Carpentry

Summary

A craft dating back thousands of years, carpentry is the largest of all building trades with many different “specialties.” A carpenter works with various materials to construct, install and maintain buildings and other objects like cabinets or furniture. Although the trade has evolved over the years to include new techniques and materials, the basics remain the same:

Layout—Carpenters measure, mark and arrange materials inside and outside a structure.

Cutting and shaping—Carpenters mold wood or other material into a specific shape using hand or power tools.

Joining—Carpenters attach material together with nails, screws or adhesives.

Checking—Carpenters check work with levels or squares and make adjustments.

A carpenter works indoors and out, using heavy or rough materials, sharp tools and power equipment. Although the work can be strenuous—bending, lifting, standing, climbing and kneeling—it also is creative in nature. If you like working with your hands, enjoy math and have an eye for detail, carpentry may be the trade for you!

Training

Pre-apprentice carpentry programs teach skills and techniques employers are looking for in entry-level carpenters. Skills include:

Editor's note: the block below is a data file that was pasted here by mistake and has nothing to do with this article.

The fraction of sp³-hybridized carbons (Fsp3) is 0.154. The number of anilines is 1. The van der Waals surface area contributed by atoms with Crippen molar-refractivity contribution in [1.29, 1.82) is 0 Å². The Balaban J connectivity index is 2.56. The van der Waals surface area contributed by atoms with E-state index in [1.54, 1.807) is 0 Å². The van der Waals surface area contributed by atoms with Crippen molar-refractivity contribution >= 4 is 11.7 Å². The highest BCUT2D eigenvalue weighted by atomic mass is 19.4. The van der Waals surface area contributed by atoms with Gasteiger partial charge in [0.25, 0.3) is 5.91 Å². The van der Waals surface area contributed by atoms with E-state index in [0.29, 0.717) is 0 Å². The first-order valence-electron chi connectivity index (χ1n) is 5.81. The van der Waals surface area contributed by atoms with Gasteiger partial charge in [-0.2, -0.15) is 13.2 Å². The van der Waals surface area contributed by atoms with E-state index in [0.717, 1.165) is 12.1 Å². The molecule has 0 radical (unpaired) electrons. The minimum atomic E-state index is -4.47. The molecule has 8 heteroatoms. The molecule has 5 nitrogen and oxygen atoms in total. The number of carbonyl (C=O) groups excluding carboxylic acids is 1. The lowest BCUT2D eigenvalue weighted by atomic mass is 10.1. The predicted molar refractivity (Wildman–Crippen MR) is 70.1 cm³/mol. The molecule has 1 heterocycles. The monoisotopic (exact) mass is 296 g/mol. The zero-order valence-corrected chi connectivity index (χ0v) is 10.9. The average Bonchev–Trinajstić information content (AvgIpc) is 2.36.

• Building walls
  • Installing roof joists, rafters and trusses
  • Laying roofs with plywood and shingles
  • Insulating, weather-stripping and caulking
  • Installing doors, windows and siding
  • Laying wood floors and stairs
  • Installing interior finish and trim
  • Installing cabinets and countertops
  • Building forms for concrete
  • Using green building techniques to reduce resources, conserve energy, increase durability of structures and improve indoor air quality
  • Depending on the geographic location, students also may learn weatherization techniques like air sealing and reading an energy audit.

Career Opportunities

Job openings in carpentry are expected to grow at an average rate through 2018.  Demand for remodeling and energy efficiency is expected to stimulate growth in the trade. Land developers, general contractors and remodelers are examples of businesses that might hire an entry-level carpenter. Those with skills in all aspects of the trade—like finish work, framing, roofing—work more steadily because they have skills to accommodate various jobs. In addition to a pre-apprentice carpenter, the skills of a HBI graduate can transfer to other specialties like roofer, framer, weatherization technician, floor layer, drywall installer, insulation worker, cabinet maker or maintenance and repair worker.

HBI graduates earn about $10 to $12 an hour in their first carpentry job. As skills are expanded through our full apprenticeships or on-the-job training, so are career options. Pay increases significantly also after becoming fully certified.  

Positions

  • Land Developer
  • General Contractor
  • Construction Inspector
  • Subcontractor
  • Journeyperson
  • Apprentice
  • Carpenter’s Helper